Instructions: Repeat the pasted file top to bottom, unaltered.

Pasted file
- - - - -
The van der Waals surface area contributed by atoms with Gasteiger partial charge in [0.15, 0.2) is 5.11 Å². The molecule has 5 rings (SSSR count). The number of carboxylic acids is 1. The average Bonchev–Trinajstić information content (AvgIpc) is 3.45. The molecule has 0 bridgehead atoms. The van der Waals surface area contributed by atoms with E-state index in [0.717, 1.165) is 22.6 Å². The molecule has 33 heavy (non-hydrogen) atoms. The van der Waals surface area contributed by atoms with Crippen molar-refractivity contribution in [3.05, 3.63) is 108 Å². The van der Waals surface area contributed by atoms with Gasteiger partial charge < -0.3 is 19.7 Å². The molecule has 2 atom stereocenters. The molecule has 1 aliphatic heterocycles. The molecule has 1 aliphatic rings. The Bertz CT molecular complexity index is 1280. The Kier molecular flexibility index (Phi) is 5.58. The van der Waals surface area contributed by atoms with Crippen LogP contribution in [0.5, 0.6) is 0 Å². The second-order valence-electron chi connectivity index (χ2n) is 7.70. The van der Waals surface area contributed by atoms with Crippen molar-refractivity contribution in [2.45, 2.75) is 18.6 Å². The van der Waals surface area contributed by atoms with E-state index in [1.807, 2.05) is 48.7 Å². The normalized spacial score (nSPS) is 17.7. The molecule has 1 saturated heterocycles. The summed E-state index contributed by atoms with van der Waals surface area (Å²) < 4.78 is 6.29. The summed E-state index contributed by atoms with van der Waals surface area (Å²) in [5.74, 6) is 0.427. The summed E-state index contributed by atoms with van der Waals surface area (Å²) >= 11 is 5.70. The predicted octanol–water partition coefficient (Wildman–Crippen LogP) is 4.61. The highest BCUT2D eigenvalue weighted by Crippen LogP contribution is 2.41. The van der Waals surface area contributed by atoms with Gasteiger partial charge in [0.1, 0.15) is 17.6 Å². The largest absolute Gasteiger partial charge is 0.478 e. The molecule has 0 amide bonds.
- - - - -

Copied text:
The van der Waals surface area contributed by atoms with Gasteiger partial charge in [0.15, 0.2) is 5.11 Å². The molecule has 5 rings (SSSR count). The number of carboxylic acids is 1. The average Bonchev–Trinajstić information content (AvgIpc) is 3.45. The molecule has 0 bridgehead atoms. The van der Waals surface area contributed by atoms with E-state index in [0.717, 1.165) is 22.6 Å². The molecule has 33 heavy (non-hydrogen) atoms. The van der Waals surface area contributed by atoms with Crippen molar-refractivity contribution in [3.05, 3.63) is 108 Å². The van der Waals surface area contributed by atoms with Gasteiger partial charge < -0.3 is 19.7 Å². The molecule has 2 atom stereocenters. The molecule has 1 aliphatic heterocycles. The molecule has 1 aliphatic rings. The Bertz CT molecular complexity index is 1280. The Kier molecular flexibility index (Phi) is 5.58. The van der Waals surface area contributed by atoms with Crippen LogP contribution in [0.5, 0.6) is 0 Å². The second-order valence-electron chi connectivity index (χ2n) is 7.70. The van der Waals surface area contributed by atoms with Crippen molar-refractivity contribution in [2.45, 2.75) is 18.6 Å². The van der Waals surface area contributed by atoms with E-state index in [1.807, 2.05) is 48.7 Å². The normalized spacial score (nSPS) is 17.7. The molecule has 1 saturated heterocycles. The summed E-state index contributed by atoms with van der Waals surface area (Å²) < 4.78 is 6.29. The summed E-state index contributed by atoms with van der Waals surface area (Å²) in [5.74, 6) is 0.427. The summed E-state index contributed by atoms with van der Waals surface area (Å²) >= 11 is 5.70. The predicted octanol–water partition coefficient (Wildman–Crippen LogP) is 4.61. The highest BCUT2D eigenvalue weighted by Crippen LogP contribution is 2.41. The van der Waals surface area contributed by atoms with Gasteiger partial charge in [0.1, 0.15) is 17.6 Å². The largest absolute Gasteiger partial charge is 0.478 e. The molecule has 0 amide bonds.